Support full legalization? Seek to decriminalize? Leave it to the states to decide? In the U.S., marijuana legalization is slowly churning out state-by-state victories. Eleven states and Washington, D.C. have legalized recreational cannabis. The federal government is a different story.
Marijuana has been classified as a Schedule 1 controlled substance since 1970, placing it alongside LSD and heroin as the most dangerous drugs. More and more Democratic presidential candidates are trying to right this wrong by supporting and campaigning for full legalization.
Democratic presidential candidates Sens. Cory Booker, Bernie Sanders, Kamala Harris, and Elizabeth Warren are all co-sponsors of a Senate proposal that would make marijuana legal, expunge criminal records, and create a reinvestment fund to aid communities hurt by the Drug War.
Booker was one of my favorite pro-cannabis “ones to watch” when he introduced his Marijuana Justice Act in the Senate but his numbers don’t lie – he’s not a serious contender. However, I hope the other candidates seriously look at him for a VP post.
Vermont Senator Bernie Sanders is largely considered to be one of the pioneering marijuana-friendly candidates running for president. Like Sanders, Massachusetts Senator Elizabeth Warren has supported cannabis-related banking legislation. How do the other candidates fare?
FLIP-FLOPPER: Former Vice President Joe Biden has called for decriminalizing cannabis. Biden seeks to remove marijuana as a Schedule 1 controlled substance, then let states decide whether to legalize it. That is essentially President Trump’s policy although I should add this caveat: Under the Trump administration, the Department of Justice has aggressively cracked down on cannabis operations in states that have legalized the plant. Biden previously opposed legalization and called cannabis a “gateway drug.” Biden was also one of the chief Democratic architects of the War on Drugs.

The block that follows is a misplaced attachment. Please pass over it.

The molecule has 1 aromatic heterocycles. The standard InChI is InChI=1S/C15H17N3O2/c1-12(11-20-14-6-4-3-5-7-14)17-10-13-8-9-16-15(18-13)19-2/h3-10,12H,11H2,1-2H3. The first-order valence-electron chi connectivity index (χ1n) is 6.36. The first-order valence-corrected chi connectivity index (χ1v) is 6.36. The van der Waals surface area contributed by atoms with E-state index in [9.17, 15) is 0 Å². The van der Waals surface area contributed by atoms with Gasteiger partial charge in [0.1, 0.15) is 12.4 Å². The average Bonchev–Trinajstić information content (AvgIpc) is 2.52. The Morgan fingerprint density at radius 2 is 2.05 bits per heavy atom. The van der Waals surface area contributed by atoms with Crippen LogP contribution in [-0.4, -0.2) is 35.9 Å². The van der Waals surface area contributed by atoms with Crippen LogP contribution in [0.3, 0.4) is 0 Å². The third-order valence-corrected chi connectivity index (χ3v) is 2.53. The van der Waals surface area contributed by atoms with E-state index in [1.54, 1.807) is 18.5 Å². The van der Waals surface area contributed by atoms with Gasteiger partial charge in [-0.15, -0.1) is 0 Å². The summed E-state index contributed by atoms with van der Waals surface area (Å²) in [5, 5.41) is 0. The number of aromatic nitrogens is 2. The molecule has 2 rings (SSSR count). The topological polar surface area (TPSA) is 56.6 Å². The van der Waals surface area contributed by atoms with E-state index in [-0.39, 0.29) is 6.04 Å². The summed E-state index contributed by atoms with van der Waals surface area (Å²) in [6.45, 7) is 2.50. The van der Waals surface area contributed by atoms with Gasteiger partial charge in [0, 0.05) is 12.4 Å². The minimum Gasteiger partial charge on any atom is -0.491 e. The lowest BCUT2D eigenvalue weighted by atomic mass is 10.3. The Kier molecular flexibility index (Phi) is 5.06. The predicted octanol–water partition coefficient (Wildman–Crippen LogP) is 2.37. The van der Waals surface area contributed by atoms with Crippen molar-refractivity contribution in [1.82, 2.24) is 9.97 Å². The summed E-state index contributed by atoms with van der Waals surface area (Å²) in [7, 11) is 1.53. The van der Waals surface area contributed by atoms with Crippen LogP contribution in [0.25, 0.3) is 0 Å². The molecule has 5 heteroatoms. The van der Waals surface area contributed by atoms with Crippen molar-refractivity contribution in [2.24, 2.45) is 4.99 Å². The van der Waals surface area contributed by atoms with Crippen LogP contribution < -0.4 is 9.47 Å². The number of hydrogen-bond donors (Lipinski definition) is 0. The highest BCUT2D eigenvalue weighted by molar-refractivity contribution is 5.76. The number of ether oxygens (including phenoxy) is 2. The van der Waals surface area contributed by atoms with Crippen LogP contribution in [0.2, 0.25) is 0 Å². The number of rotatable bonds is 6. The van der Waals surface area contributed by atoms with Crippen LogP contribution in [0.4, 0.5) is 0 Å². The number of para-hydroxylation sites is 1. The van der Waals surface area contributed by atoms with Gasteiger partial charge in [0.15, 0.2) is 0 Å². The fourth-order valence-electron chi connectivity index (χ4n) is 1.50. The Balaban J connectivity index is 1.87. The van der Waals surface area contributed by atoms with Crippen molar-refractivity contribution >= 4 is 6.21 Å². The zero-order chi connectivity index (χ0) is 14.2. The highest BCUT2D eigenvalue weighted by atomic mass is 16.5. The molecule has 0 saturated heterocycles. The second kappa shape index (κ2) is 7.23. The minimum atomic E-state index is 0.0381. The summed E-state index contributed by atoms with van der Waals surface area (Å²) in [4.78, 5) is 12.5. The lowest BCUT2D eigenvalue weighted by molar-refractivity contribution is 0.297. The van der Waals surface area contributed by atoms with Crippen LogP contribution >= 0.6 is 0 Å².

MORE THAN MARIJUANA: The question over federal legalization is not just about one’s ability to light up. There’s a large segment of the pro-legalization public that is motivated and principled by the concept that mass incarceration for pot possession and consumption destroys lives and decimates communities. Then there are those voters who are most interested in the vast economic benefits of legalizing cannabis, from job creation to the taxes marijuana businesses pay.
WOMEN & WEED: While Sanders was the first candidate to introduce marijuana legalization into his stump speech in 2016, Senator Elizabeth Warren, has co-sponsored a bill to protect state legalization efforts and has said on the campaign trail that she favors full legalization nationwide. Senator Kamala Harris now favors nationwide legalization as well.
BONG & BUTTIGIEG: The mayor of South Bend, Indiana supports the legalization of cannabis, criminal justice reform, and the removal of criminal records for cannabis-related convicts. He has been vocal about the need to reverse the impact of the decades-long War on Drugs on minority and disadvantaged communities.
MUST-SEE TV: Cannabis legalization has become a mainstream issue among Democratic presidential hopefuls, especially those concerned about criminal justice reform and tax revenue. I hope we see more of a discussion on this key topic at the next Democratic presidential debate, which airs at 8 p.m. on Tuesday, Oct. 15.
The Democratic presidential debate in Westerville, Ohio will be hosted by CNN and the New York Times, and be held at Otterbein University, outside of Columbus, Ohio. The current crop of 2020 presidential candidates have a range of views on the issue of cannabis legalization, and not all of them are exactly alike. Stay tuned.